I'm presuming u're in the States. The point of Diserase Modifying Therapy [DMT] is to slow the onset of how u're MS develops. As such it would give u longer quality of life. U also get a hand adptiopn to drive u're car without u're legs.
Glad u get comfort from your dogs - as they're retrievers u can at least teach them to get things for u.
Cheers John
PS Pls join MS Forum, if not already a member. https://multiplesclerosisnewstoday.com/forums/activity/

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Graham Coles avatar

Graham Coles

I was diagnosed with MS in 2000 when I was living in Tokyo. I started my MS journey in Japan, but am now in my home town of Ottawa, Canada, married with two kids. Some how I ended up here. It’s bonkers. Ensconced in family life amid MS induced physical and mental deterioration. I can’t hold a pen so I can’t write. Since this society operates on signatures and ‘writing stuff down’ I find that I’m at a disadvantage. I am becoming reliant on computers and keyboards!

I spend much time watching and or listening to podcasts. Consuming information is more and more important as my physical being declines in power.

I’m slow and getting slower. Companies need ‘resources’ that are happy in a ‘fast paced environment’. Speaking of fast paced environments, my kids are ten and twelve. Bouncy is an understatement. As I slow down, they’re speeding up. “Stop complaining!” a voice in my head screams. But I don’t believe I’m complaining, just stating facts. Perhaps choosing which facts to articulate about my body’s decline is considered complaining? So, how best to state those facts so that my brain likes itself.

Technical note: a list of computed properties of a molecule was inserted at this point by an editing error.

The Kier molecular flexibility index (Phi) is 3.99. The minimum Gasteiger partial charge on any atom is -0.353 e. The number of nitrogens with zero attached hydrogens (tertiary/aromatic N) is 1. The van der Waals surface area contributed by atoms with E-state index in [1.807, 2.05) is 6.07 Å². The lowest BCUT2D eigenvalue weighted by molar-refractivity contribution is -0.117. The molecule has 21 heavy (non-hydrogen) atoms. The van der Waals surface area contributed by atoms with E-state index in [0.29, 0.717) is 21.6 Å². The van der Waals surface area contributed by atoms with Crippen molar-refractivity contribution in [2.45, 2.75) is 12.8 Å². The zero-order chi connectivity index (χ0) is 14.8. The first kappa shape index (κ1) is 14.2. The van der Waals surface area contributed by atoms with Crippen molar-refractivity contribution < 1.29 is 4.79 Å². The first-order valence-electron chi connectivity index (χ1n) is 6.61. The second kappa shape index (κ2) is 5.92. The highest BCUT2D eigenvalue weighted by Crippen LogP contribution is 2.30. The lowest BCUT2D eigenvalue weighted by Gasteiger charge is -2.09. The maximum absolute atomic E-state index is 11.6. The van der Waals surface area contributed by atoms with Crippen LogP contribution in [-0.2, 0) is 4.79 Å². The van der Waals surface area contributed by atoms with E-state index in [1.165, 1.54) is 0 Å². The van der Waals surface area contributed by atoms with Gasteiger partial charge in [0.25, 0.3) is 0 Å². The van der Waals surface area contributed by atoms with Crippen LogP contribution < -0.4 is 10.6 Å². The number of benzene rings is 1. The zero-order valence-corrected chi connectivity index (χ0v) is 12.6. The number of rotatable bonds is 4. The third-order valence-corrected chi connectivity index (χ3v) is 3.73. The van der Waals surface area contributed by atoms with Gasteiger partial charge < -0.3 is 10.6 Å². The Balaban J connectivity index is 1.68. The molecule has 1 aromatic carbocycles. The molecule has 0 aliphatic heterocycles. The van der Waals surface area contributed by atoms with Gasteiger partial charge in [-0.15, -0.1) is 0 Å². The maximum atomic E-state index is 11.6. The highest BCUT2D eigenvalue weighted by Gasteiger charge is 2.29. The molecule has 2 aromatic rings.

A challenge.

I enjoyed reading your article John! Thanks for encouraging us to tell you our stories.

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John Connor avatar

John Connor

Hi Graham,
U're mind seems fine mate.
Yes, I consume an inordinate number of podcasts. Football [the proper kind], Modern History & Comedy mainly.
Re writing, just had Botox injections in my right writing arm for its spacisity. Can suddenly manage signuture [of sorts] & can even read my scribble now. May even do a col about it soon!
Cheers John
PS Pls join MS Forum, if not already a member. https://multiplesclerosisnewstoday.com/forums/activity/

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Edith Denny avatar

Edith Denny

Hi there from Rhode Island USA, I was diagnosed at 71 and am now 73. After more than 35 years I finally got an answer to what was wrong with me RRMS which has turned into SPMS now. I think the best thing about this whole thing is that I now have an answer, I am not crazy and can tell my family that. Just before I was diagnosed, I discovered through listening to Echart Tolle living in the present is so much healthier and has serving me well since. My understanding of this disease and how to mitigate the symptoms has taken me 2 years (still learning). I have found aqua therapy as well as physical therapy is really helpful as well as respecting the onset of symptoms and how to address them. In our individual journeys we all do the best we can, and I do think it helps to hear from others in this community and how they are handling their reality.

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John Connor avatar

John Connor

Hi Edith,
Ridiculous it's taken so long to get a diagnosis.
Glad u find physical therapy helpful - all MS research supports this.
Cheers Johnj
PS Pls join MS Forum, if not already a member. https://multiplesclerosisnewstoday.com/forums/activity/